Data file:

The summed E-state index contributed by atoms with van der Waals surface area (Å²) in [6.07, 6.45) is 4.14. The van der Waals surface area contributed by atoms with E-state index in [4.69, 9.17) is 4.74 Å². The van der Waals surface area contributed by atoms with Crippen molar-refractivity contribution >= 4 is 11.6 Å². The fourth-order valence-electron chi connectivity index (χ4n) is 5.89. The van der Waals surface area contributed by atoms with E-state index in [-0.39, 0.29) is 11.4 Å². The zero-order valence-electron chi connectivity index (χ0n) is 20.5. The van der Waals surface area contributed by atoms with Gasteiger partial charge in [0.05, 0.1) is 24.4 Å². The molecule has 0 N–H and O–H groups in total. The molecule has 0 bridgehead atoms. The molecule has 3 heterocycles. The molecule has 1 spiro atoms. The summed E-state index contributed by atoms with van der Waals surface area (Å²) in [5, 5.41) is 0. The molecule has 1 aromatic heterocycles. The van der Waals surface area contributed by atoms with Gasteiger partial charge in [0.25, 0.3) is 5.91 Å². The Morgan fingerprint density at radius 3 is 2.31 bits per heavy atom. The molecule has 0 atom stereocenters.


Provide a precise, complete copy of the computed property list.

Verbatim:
The summed E-state index contributed by atoms with van der Waals surface area (Å²) in [6.07, 6.45) is 4.14. The van der Waals surface area contributed by atoms with E-state index in [4.69, 9.17) is 4.74 Å². The van der Waals surface area contributed by atoms with Crippen molar-refractivity contribution >= 4 is 11.6 Å². The fourth-order valence-electron chi connectivity index (χ4n) is 5.89. The van der Waals surface area contributed by atoms with E-state index in [-0.39, 0.29) is 11.4 Å². The zero-order valence-electron chi connectivity index (χ0n) is 20.5. The van der Waals surface area contributed by atoms with Gasteiger partial charge in [0.05, 0.1) is 24.4 Å². The molecule has 0 N–H and O–H groups in total. The molecule has 0 bridgehead atoms. The molecule has 3 heterocycles. The molecule has 1 spiro atoms. The summed E-state index contributed by atoms with van der Waals surface area (Å²) in [5, 5.41) is 0. The molecule has 1 aromatic heterocycles. The van der Waals surface area contributed by atoms with Gasteiger partial charge in [0.25, 0.3) is 5.91 Å². The Morgan fingerprint density at radius 3 is 2.31 bits per heavy atom. The molecule has 0 atom stereocenters.